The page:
I’ve been drawn to science fiction and fantasy since I learned to read. As I imagine is the case with most speculative fiction fans, at the core of my continuing fascination is the insatiable desire to read stories that are, in some way, unlike what I have read before. Sometimes I find very familiar stories told in new ways, such as Jo Walton’s Tooth and Claw. Sometimes I find stories that are entirely unfamiliar to me, such as in Catherynne M. Valente’s Deathless. Sometimes I’m amazed by the creative mind of the author, as in Miéville’s Perdido Street Station, or by the extrapolation of current trends to bizarre future societies, as in Rajaniemi’s The Quantum Thief. Speculative fiction is such a wide field and the stories to be told are limited only by the imagination and skill of their creators.
Of course, the only way to continue to enjoy these new kinds of stories is to constantly stretch one’s horizons as a reader. WWEnd’s convenient awards rankings, theme book lists, and now yearly challenges have helped me to continue to expand my experience of genre fiction. As a continuation of this, I am going to make a special effort to read and review the debut novels of relatively new authors in the field. The John W. Campbell Award for Best New Writer will guide my selections, but I will necessarily branch out to other new authors that catch my interest. Through this series, I hope to discover many new and upcoming authors, and to possibly bring them to the attention of others.
I’m beginning with Lev Grossman’s The Magicians, for which he won the 2011 John W. Campbell Award for Best New Writer*. I know this book is far from unknown, but I think it is a good place to begin my study of new authors in science fiction and fantasy.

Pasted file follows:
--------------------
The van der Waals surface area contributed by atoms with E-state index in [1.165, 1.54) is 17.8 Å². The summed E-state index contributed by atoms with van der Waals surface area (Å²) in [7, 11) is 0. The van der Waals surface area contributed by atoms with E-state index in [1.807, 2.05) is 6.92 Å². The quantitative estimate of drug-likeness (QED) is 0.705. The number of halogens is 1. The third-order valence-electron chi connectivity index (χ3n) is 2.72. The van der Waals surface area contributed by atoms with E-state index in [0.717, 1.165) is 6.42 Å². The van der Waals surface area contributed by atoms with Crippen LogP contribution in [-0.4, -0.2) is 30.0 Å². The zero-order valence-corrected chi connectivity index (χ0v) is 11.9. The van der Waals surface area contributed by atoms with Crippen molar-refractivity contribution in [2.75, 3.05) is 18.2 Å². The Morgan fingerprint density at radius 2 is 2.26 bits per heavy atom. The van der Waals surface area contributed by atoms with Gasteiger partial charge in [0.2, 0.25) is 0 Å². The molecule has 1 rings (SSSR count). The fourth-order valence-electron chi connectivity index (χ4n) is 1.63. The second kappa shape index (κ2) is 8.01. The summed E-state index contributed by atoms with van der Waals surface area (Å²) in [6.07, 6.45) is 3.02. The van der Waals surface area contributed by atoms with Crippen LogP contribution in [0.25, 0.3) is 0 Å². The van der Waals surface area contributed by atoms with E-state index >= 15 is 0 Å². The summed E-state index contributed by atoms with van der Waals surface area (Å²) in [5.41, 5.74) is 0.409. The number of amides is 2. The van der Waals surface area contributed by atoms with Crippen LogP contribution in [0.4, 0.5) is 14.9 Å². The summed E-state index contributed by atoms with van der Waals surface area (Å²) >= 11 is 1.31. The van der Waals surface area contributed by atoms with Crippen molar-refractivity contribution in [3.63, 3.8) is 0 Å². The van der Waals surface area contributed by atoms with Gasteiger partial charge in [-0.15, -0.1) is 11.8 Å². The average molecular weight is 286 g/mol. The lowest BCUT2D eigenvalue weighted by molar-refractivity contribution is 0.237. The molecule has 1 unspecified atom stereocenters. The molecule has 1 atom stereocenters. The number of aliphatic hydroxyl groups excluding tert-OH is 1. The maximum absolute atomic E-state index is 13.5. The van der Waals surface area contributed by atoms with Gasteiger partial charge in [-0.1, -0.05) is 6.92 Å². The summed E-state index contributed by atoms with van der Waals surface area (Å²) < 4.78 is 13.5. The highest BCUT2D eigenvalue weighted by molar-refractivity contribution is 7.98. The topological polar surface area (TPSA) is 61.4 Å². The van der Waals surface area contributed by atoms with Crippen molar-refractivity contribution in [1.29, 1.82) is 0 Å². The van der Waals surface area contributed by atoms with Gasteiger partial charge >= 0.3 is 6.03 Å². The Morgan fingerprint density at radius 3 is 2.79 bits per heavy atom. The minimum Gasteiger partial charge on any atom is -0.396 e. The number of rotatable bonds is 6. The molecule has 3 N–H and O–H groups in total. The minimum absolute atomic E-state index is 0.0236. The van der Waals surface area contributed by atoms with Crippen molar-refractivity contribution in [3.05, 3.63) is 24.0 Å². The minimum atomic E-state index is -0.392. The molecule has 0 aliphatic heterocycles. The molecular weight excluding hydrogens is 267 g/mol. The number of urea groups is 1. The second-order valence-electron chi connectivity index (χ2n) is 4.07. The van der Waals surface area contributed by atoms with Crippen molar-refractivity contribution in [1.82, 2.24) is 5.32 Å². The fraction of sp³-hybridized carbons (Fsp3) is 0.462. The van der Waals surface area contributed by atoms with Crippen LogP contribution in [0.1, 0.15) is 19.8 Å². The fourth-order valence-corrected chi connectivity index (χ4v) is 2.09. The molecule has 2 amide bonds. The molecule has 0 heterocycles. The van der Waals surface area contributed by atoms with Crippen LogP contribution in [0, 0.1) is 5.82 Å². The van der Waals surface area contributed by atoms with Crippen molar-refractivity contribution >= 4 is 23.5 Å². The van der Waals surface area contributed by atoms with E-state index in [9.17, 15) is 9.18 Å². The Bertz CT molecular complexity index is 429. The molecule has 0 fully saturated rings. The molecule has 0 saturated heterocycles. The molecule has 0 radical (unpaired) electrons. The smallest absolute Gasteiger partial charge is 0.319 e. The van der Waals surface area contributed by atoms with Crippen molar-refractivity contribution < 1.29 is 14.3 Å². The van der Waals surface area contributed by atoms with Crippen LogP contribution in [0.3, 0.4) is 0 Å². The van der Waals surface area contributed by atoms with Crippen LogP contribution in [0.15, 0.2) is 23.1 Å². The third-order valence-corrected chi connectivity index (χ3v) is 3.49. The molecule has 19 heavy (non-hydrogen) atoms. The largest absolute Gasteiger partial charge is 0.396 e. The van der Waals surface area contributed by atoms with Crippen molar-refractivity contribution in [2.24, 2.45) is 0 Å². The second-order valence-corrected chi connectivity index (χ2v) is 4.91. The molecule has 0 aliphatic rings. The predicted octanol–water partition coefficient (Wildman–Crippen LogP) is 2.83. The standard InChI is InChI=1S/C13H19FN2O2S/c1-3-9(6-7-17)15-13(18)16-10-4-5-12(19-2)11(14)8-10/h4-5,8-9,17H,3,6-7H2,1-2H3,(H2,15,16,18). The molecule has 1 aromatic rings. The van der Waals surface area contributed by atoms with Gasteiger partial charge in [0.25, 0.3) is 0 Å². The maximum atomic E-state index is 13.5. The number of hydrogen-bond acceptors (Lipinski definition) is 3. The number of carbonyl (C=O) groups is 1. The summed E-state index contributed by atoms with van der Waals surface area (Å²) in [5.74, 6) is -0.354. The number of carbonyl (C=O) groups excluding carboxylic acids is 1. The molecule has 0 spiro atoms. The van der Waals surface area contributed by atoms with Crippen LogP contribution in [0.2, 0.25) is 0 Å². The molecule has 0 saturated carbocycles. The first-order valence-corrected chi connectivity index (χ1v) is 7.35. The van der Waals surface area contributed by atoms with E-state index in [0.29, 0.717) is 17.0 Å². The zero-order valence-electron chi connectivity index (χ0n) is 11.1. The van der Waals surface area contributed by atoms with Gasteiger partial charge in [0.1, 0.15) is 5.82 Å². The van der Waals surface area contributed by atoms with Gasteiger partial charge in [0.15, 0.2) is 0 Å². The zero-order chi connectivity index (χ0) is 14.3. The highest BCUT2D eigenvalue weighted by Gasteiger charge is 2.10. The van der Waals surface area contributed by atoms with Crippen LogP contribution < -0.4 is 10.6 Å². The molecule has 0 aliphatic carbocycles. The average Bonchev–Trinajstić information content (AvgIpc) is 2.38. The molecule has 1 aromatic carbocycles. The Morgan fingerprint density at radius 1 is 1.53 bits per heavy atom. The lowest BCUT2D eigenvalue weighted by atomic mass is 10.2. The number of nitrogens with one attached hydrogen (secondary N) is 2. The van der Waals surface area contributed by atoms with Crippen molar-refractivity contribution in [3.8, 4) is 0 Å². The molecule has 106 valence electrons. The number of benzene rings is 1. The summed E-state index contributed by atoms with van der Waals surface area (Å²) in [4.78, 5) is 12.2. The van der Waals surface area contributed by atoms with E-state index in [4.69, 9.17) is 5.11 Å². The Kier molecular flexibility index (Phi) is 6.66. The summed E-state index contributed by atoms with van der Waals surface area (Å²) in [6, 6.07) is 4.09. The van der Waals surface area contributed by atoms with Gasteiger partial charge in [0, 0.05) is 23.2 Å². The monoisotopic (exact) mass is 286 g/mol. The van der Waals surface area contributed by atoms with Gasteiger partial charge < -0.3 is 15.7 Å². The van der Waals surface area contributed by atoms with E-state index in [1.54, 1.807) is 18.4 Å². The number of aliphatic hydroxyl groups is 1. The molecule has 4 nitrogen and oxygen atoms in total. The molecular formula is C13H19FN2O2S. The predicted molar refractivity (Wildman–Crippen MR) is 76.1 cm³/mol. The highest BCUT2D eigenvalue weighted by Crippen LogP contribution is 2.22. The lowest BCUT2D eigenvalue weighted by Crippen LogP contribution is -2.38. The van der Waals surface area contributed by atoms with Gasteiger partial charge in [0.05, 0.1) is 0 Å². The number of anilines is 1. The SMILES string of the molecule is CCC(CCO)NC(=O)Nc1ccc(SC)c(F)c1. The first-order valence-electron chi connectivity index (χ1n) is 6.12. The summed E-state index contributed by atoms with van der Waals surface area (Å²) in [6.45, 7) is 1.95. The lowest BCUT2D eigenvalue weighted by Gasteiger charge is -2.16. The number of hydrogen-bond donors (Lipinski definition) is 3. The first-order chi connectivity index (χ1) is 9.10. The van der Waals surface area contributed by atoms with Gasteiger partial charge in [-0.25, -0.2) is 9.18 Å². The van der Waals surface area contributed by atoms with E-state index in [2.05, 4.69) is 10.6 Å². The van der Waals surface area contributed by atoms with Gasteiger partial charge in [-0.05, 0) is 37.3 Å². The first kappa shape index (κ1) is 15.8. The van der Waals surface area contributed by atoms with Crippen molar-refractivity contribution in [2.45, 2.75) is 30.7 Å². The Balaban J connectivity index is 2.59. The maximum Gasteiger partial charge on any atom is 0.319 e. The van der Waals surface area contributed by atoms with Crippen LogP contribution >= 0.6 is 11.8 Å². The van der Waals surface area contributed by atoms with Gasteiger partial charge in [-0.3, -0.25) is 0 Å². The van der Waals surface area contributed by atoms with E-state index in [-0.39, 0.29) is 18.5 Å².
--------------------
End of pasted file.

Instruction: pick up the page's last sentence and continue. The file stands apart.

*The 2012 winner was E. Lily Yu, for a short story located here, free of charge. I would feel silly writing a review of it, when anyone could read the actual story just as quickly!
I will try to steer clear of most spoilers, but I will describe the plot in general terms. Read at your own risk!
As is common these days, Grossman has a website and blog where one can find information about his publications, authorial activities, and more. In actuality, The Magicians is not Grossman’s first novel, since it is predated by the thriller, Codex (2004),and a novel of aimless post-graduate trekkie life, titled Warp (1997). The Magicians is his debut in the fantasy genre, though I wonder if some parts of the depiction of ‘aimless post-wizard-school life’ are informed by his work writing Warp. In terms of age suitability, The Magicians contains a lot of substance abuse, sexual content, and some violence.
The Magicians has been popularly described as “Harry Potter for adults”, a phrase that I’m afraid will soon become too common to be a useful descriptor. At least in one way, it is literally true here—the novel tells the story of a group of 18-year-olds who are unexpectedly invited to attend a hidden college of magic, called Brakebills. The main character is Quentin Coldwater, a perpetually dissatisfied teenager and academic overachiever who is obsessed with a series of British books about a fantasy world called Fillory. The first part of the story follows his years at Brakebills, where he and the other academically driven students live in an abnormally strict prep-school-style community. Quentin eventually develops a close-knit group of friends who study together, reluctantly play strange competitive magical sports, fall in love and/or lust, and drink lots of wine. After graduation, Quentin and his friends flounder until they find a new purpose—going to Fillory, a world that may be not so fictional after all.